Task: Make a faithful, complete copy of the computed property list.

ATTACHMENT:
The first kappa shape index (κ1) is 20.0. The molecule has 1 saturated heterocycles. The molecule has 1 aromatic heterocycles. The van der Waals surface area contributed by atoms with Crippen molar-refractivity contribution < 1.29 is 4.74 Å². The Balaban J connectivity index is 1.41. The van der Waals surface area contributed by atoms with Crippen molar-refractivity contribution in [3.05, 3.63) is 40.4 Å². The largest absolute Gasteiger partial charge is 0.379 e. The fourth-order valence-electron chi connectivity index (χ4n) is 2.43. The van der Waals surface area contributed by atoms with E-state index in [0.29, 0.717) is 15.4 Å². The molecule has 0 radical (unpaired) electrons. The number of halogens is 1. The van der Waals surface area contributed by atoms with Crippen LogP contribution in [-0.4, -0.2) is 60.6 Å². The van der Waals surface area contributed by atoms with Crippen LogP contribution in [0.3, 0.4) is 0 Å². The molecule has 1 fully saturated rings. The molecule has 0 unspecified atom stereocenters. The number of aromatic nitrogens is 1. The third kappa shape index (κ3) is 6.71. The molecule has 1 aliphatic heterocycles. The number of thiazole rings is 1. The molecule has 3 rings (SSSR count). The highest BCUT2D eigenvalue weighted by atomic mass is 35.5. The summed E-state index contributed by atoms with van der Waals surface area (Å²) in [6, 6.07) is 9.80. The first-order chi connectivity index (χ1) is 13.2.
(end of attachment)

The first kappa shape index (κ1) is 20.0. The molecule has 1 saturated heterocycles. The molecule has 1 aromatic heterocycles. The van der Waals surface area contributed by atoms with Crippen molar-refractivity contribution < 1.29 is 4.74 Å². The Balaban J connectivity index is 1.41. The van der Waals surface area contributed by atoms with Crippen molar-refractivity contribution in [3.05, 3.63) is 40.4 Å². The largest absolute Gasteiger partial charge is 0.379 e. The fourth-order valence-electron chi connectivity index (χ4n) is 2.43. The van der Waals surface area contributed by atoms with E-state index in [0.29, 0.717) is 15.4 Å². The molecule has 0 radical (unpaired) electrons. The number of halogens is 1. The van der Waals surface area contributed by atoms with Crippen LogP contribution in [-0.4, -0.2) is 60.6 Å². The van der Waals surface area contributed by atoms with Crippen LogP contribution in [0.3, 0.4) is 0 Å². The molecule has 1 fully saturated rings. The molecule has 0 unspecified atom stereocenters. The number of aromatic nitrogens is 1. The third kappa shape index (κ3) is 6.71. The molecule has 1 aliphatic heterocycles. The number of thiazole rings is 1. The molecule has 3 rings (SSSR count). The highest BCUT2D eigenvalue weighted by atomic mass is 35.5. The summed E-state index contributed by atoms with van der Waals surface area (Å²) in [6, 6.07) is 9.80. The first-order chi connectivity index (χ1) is 13.2.